One damp May morning, I noticed an orange cat slipping through a gap in my foundation, into the crawlspace beneath my bedroom. It had been a particularly rainy spring, and I didn't begrudge him – most orange cats are male, I knew – the shelter.
A few days later, the orange cat was outside the foundation, enjoying the rare sunshine, accompanied by a calico kitten. Apparently, "he" was a she, and had a baby. Over the next few days, I tried to approach them, but they were far too skittish and I was far too slow.
I kept an eye on them for the next week, looking for an opportunity to catch them. Finally, one night the kitten decided to go for a stroll while her mom was out hunting. She made her way around to the far side of my house before running out of bravado. I heard her crying, enlisted my next-door neighbor's help, and together we tucked her into a cat carrier for a trip to the vet the next morning.
"What if there are more?" my neighbor asked, while patting the kitten in the carrier.
"There can't be any more. Look at how healthy and huge this kitten is." She wasn't just a large kitten; at four weeks, she was the size of a moose. "No way a feral cat could have supported more than one this size, especially this early in the spring when there isn't much to eat."
"But what if there are more in the litter?" she insisted. "We can't just leave them under your house."
I didn't like the idea of kittens growing up wild, on a busy street, and eventually producing more feral cats, any more than she did. But I'd only seen one calico kitten, and this was it. "There can't be any more."
I was convinced it was true. I hadn't been around kittens in many years, preferring to adopt full-grown cats, but in the days before responsible pet ownership included spaying/neutering, my childhood cat had had several litters. My most vivid memory wasn't of witnessing the miracle of birth, but of how noisy the babies were.
"They're living under my bedroom, just a couple feet away from my bed," I said. "I might have missed the cries of a single kitten, but if there were more, I'm sure I would have heard them. And if I didn't, surely my own extremely territorial cats would have noticed them."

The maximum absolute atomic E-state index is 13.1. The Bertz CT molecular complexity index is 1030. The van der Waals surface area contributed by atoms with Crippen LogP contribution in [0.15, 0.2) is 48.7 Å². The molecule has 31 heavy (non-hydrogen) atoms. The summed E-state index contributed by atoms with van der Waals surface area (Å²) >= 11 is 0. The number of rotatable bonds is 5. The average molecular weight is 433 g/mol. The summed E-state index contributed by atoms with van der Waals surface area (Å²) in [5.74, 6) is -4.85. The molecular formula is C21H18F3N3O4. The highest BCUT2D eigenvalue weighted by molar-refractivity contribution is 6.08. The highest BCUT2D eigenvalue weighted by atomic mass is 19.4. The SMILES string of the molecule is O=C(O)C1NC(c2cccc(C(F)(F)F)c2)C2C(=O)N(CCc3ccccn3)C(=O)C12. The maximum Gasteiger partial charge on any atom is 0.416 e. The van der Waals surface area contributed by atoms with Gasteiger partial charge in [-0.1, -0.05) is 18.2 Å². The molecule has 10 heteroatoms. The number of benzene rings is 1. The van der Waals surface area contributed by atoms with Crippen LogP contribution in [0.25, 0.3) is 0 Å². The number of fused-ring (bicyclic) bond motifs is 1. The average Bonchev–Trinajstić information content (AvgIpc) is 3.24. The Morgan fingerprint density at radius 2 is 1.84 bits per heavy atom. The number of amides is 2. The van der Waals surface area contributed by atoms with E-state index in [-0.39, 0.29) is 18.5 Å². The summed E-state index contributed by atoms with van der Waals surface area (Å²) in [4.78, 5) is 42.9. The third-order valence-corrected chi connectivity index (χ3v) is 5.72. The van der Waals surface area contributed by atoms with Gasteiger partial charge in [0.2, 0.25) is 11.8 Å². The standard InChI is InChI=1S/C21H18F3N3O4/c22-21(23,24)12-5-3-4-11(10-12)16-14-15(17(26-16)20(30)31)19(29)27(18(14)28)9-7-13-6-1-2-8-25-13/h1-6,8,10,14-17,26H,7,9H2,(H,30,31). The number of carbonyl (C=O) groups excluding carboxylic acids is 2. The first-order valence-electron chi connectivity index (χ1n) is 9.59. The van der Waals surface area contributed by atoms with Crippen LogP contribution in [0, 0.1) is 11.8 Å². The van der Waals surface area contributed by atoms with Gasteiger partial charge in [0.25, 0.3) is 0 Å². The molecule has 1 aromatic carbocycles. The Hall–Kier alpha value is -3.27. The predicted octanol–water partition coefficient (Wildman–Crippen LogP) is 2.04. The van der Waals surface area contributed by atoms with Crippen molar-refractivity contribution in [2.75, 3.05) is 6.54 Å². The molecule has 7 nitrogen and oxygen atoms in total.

"Okay," my neighbor said. I could tell she wasn't entirely convinced, but she was too busy bonding with her new calico kitten to question me further.
The next day, my neighbor and I were strolling around the yard, checking out the spring flowers. She was ahead of me, around the corner of the house, and I was back near the spot where I had first spotted the mother and kitten. I heard my name spoken in a quiet but firm tone. "Get over here," she said. "There's more."
I thought she was talking about the tulips and couldn't understand why she sounded so exasperated with me. A few extra flowers didn't seem like much of a problem.
"Tulips aren't supposed to have ears," she said.
I looked where she was pointing and saw two furry little faces – another calico and an orange tabby – peering at us with a mixture of curiosity and anxiety. The kittens had found a second exit from the crawlspace while their mother was out hunting.
My neighbor – faster than I am – quickly captured the first one, the orange tabby, and handed her to me while she went after the remaining kitten. When the calico continued to elude us, we drafted my neighbor's teen-aged son to squeeze into the 18" high crawlspace. Eventually, he pulled out a spitting little furball and handed it to his mother so he could brush the insulation out of his hair.
She was thrilled that we'd caught both kittens relatively easily. And then it dawned on her. The kitten was the wrong color. The one in her hands was another orange tabby, and we'd definitely seen a calico face peering out from the crawlspace.
"There's more," she wailed.
Her son went back into the crawlspace and poked around until, finally, a calico tumbled out of the insulation and joined her siblings in the cat carrier.
My neighbor happily adopted a second kitten, and I kept the last two. For weeks afterwards, though, my neighbor would scan my yard, concerned that we might have missed one of their siblings. I kept reassuring her, "We've got them all now. Really."
"No more kittens." We've been friends for twenty-plus years, so I knew what that stern tone meant. She was reminding us both that we were responsible adults, and we would act accordingly, even when the faces of temptation were blue-eyed and brain-meltingly cute. She repeated the warning every time she saw me. "No more kittens. We have enough."
"No more kittens," I agreed, even as I bonded with the two kittens I'd initially planned just to foster until I could find a good home for them.
A month later, I answered a knock at my door. A woman stood there with a gray tabby kitten in her arms. "Look," she said. "We found your kitten in the driveway."
No more kittens, I thought, even as I took the kitten – who clearly wasn't mine – from her. I had four cats by then, which was two more than I'd ever intended to have.
I called my neighbor. "You'll never guess what I found."
"No more kittens," she said. "You promised."
"He isn't part of the original litter." He was about a month younger, double-pawed, and, unlike the feral kittens when we first caught them, completely fearless around humans.
"I'll be right over," my neighbor said. Later that night, as she left with the latest addition to her family, she told me in her responsible-adult tone, "No more kittens."
We made it through the summer and fall without finding any more kittens, and the winter was too harsh for the feral community to breed. It's spring again now, and the gap in the foundation under my bedroom still hasn't been fixed. We check it regularly, my neighbor and I, and we've been both relieved and just a tiny bit disappointed that there are no more kittens.